Even though the Fort Polk ceremony was not a civil marriage, the civil union ceremony held this weekend in New Jersey has a legal impact. This rite, voluntarily performed by a chaplain endorsed by the Evangelical Lutheran Church in America — a denomination that allows same sex marriage — will provide the couple marital rights under state law.
Try as these opponents may, DOMA will not prevent these legal marriages from being celebrated on any military installation in a state with marriage equality laws. To do otherwise would be to deny that soldier (or Marine, or sailor, or airman) their religious liberty to the ceremonies practiced by their faith group. The policy of the Department of Defense is clear: “A military chaplain may participate in or officiate any private ceremony, whether on or off a military installation, provided that the ceremony is not prohibited by applicable state and local law.”
Military chaplains exist to serve our military members. Period. The job of the chaplain is to “perform or provide” the religious ceremonies that the service member requests. Those who would deny these patriots the right to exercise their religious rites do not understand the military OR the chaplaincy.
We salute the chaplains who conducted the rites in Lousianna and New Jersey. They are witness to the highest standards of the military chaplaincy.
The following are statements of support for the Chaplain who conducted the ceremony at Fort Polk from leaders of a Texas based seminary:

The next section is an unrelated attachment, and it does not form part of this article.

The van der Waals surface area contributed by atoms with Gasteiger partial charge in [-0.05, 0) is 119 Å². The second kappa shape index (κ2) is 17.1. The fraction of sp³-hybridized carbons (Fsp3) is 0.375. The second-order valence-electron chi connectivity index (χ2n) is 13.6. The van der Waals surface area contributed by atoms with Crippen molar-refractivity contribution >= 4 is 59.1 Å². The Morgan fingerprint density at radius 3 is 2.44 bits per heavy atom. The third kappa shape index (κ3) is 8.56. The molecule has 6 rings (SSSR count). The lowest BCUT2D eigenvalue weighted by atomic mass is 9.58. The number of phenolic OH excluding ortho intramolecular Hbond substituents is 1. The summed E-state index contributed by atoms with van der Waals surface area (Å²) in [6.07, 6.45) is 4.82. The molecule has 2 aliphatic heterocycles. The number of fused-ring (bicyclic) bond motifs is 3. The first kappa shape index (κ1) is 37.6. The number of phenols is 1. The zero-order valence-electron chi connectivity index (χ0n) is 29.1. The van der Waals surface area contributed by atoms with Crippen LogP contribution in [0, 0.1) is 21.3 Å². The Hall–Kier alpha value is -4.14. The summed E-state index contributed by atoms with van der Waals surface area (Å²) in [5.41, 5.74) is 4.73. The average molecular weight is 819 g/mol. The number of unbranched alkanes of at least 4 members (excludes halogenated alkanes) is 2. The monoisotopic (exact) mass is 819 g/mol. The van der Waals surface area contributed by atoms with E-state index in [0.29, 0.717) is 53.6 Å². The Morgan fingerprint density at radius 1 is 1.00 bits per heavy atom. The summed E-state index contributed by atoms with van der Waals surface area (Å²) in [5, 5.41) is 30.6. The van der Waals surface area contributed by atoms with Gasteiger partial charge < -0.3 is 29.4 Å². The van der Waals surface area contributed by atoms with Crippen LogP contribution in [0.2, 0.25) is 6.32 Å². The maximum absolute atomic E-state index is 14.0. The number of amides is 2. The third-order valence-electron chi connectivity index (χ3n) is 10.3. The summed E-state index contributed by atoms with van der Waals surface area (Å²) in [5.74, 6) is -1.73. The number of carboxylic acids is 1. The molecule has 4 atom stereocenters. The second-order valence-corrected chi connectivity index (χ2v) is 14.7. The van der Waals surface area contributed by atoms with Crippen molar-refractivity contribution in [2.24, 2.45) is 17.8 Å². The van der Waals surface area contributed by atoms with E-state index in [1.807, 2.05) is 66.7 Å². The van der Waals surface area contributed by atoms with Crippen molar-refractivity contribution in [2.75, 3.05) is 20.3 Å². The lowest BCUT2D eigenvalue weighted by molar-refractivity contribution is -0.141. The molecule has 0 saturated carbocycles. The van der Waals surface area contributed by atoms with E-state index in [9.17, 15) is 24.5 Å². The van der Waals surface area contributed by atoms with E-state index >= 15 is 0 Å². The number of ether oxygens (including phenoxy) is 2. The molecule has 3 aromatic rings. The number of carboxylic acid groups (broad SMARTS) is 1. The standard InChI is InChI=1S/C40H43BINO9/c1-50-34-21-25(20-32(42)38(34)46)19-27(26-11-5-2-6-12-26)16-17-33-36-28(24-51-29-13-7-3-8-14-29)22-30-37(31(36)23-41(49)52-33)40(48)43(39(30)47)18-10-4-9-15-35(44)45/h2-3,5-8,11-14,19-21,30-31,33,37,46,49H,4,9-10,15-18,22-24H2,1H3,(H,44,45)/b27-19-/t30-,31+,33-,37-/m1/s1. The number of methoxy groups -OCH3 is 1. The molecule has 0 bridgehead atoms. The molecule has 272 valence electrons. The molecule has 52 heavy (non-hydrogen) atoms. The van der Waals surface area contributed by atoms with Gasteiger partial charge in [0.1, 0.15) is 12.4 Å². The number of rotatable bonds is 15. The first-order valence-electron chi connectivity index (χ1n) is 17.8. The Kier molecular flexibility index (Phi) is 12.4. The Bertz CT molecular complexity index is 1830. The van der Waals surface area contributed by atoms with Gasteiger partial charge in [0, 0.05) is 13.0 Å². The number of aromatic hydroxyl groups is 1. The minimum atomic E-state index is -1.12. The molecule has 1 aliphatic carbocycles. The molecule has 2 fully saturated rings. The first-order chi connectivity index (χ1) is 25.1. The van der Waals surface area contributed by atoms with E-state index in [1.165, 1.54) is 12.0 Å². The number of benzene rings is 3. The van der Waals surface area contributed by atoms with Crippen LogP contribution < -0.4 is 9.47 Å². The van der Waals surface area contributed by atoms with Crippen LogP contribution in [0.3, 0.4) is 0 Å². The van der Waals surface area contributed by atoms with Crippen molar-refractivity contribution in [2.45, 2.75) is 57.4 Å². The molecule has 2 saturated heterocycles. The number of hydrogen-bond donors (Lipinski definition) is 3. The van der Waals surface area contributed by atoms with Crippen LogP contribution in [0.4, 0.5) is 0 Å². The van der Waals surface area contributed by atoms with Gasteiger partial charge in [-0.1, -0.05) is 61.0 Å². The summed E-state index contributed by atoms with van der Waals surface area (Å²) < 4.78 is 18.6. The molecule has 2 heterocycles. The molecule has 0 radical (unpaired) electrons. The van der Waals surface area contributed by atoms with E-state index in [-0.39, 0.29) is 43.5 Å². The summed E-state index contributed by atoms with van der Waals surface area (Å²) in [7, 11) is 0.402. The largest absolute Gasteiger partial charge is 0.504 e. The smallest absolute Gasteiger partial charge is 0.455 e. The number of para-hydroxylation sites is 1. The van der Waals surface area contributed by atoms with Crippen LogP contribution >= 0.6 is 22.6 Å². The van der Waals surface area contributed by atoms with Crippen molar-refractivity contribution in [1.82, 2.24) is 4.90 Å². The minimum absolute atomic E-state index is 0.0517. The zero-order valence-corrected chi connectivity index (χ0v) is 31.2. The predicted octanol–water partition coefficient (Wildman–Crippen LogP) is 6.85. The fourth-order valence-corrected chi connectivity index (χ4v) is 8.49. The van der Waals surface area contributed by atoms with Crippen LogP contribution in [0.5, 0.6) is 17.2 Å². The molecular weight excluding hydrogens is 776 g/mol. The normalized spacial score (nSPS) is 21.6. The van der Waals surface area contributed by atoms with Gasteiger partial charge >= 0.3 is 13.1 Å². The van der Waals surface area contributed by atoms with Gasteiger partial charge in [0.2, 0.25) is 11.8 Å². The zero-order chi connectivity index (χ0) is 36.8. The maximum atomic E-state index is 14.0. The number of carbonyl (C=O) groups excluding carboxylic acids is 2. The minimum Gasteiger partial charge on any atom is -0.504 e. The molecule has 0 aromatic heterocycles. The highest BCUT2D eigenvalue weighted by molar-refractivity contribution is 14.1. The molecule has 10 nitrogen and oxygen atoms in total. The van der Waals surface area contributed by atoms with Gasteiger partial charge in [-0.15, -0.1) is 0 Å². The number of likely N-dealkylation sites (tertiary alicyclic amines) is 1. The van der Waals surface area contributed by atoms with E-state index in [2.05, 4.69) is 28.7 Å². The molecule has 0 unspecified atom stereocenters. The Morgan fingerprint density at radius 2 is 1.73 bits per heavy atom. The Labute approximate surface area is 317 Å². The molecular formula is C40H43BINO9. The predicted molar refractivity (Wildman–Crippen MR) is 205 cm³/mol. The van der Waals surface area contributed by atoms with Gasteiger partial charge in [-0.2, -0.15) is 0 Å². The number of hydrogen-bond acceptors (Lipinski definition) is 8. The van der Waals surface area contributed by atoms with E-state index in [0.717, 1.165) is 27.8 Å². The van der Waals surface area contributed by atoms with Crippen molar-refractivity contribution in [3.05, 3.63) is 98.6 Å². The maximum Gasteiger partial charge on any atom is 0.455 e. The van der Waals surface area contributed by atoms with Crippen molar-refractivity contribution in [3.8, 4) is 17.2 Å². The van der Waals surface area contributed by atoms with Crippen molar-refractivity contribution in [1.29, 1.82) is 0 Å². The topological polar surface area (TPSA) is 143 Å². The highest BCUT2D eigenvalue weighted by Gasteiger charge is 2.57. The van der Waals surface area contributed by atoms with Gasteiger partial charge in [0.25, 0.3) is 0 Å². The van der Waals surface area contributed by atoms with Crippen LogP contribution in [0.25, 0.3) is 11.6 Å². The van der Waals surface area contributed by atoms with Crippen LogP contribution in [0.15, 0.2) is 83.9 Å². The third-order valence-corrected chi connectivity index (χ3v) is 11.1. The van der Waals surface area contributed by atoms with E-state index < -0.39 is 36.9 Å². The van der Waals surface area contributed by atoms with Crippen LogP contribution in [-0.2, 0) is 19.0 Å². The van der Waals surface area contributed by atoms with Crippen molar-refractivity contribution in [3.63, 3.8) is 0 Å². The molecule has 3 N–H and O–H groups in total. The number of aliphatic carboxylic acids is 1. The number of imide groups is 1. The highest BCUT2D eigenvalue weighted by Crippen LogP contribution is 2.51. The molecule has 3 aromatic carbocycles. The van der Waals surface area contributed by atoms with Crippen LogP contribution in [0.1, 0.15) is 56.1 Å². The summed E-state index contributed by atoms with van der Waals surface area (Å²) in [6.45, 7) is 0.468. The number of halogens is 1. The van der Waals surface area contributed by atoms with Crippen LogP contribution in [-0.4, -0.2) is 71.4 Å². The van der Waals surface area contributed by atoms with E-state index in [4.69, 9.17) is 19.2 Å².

“Religious freedom in the United States is a central conviction around which the values and beliefs of our country have been shaped and I am pleased to offer support to any military chaplain who feels the moral obligation to respond to the pastoral needs of those whom that chaplain serves. Those who are called to serve in military chaplaincy do so by standing on the integrity and commitment of diverse religious traditions. The work of chaplains, in part, is to discern what is most needed in the spiritual lives of those whom he or she serves. Believing that same-gender-loving people are invited into faithful relationships and that God blesses such relationships, this chaplain offered a religious ceremony that honored and valued not only that relationship, but God’s presence in that relationship. I am pleased that a chaplain so valued the relationship of two people who wanted to commit themselves to one another in the presence of God that he offered a religious ritual in order to formally recognize that relationship.”